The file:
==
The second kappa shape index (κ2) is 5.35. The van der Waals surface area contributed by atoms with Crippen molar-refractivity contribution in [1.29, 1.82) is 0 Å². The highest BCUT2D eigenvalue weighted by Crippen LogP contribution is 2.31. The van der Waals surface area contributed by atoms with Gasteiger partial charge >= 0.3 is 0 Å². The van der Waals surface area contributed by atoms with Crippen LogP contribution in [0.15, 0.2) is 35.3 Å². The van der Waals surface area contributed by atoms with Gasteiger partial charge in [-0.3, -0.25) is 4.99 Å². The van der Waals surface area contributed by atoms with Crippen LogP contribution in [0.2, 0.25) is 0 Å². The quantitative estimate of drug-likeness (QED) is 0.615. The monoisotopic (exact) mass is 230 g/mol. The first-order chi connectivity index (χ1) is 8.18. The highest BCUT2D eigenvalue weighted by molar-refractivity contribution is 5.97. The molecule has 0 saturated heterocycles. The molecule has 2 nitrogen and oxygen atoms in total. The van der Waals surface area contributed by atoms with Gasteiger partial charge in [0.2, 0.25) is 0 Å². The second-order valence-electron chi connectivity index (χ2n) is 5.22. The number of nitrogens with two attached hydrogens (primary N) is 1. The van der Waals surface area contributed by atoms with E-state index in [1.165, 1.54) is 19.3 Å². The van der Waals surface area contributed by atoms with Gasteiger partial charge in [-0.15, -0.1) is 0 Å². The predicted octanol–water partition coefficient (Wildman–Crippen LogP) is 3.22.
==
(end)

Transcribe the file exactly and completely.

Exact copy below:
The second kappa shape index (κ2) is 5.35. The van der Waals surface area contributed by atoms with Crippen molar-refractivity contribution in [1.29, 1.82) is 0 Å². The highest BCUT2D eigenvalue weighted by Crippen LogP contribution is 2.31. The van der Waals surface area contributed by atoms with Gasteiger partial charge >= 0.3 is 0 Å². The van der Waals surface area contributed by atoms with Crippen LogP contribution in [0.15, 0.2) is 35.3 Å². The van der Waals surface area contributed by atoms with Gasteiger partial charge in [-0.3, -0.25) is 4.99 Å². The van der Waals surface area contributed by atoms with Crippen LogP contribution in [0.2, 0.25) is 0 Å². The quantitative estimate of drug-likeness (QED) is 0.615. The monoisotopic (exact) mass is 230 g/mol. The first-order chi connectivity index (χ1) is 8.18. The highest BCUT2D eigenvalue weighted by molar-refractivity contribution is 5.97. The molecule has 0 saturated heterocycles. The molecule has 2 nitrogen and oxygen atoms in total. The van der Waals surface area contributed by atoms with Gasteiger partial charge in [0.2, 0.25) is 0 Å². The second-order valence-electron chi connectivity index (χ2n) is 5.22. The number of nitrogens with two attached hydrogens (primary N) is 1. The van der Waals surface area contributed by atoms with E-state index in [1.165, 1.54) is 19.3 Å². The van der Waals surface area contributed by atoms with Gasteiger partial charge in [-0.15, -0.1) is 0 Å². The predicted octanol–water partition coefficient (Wildman–Crippen LogP) is 3.22.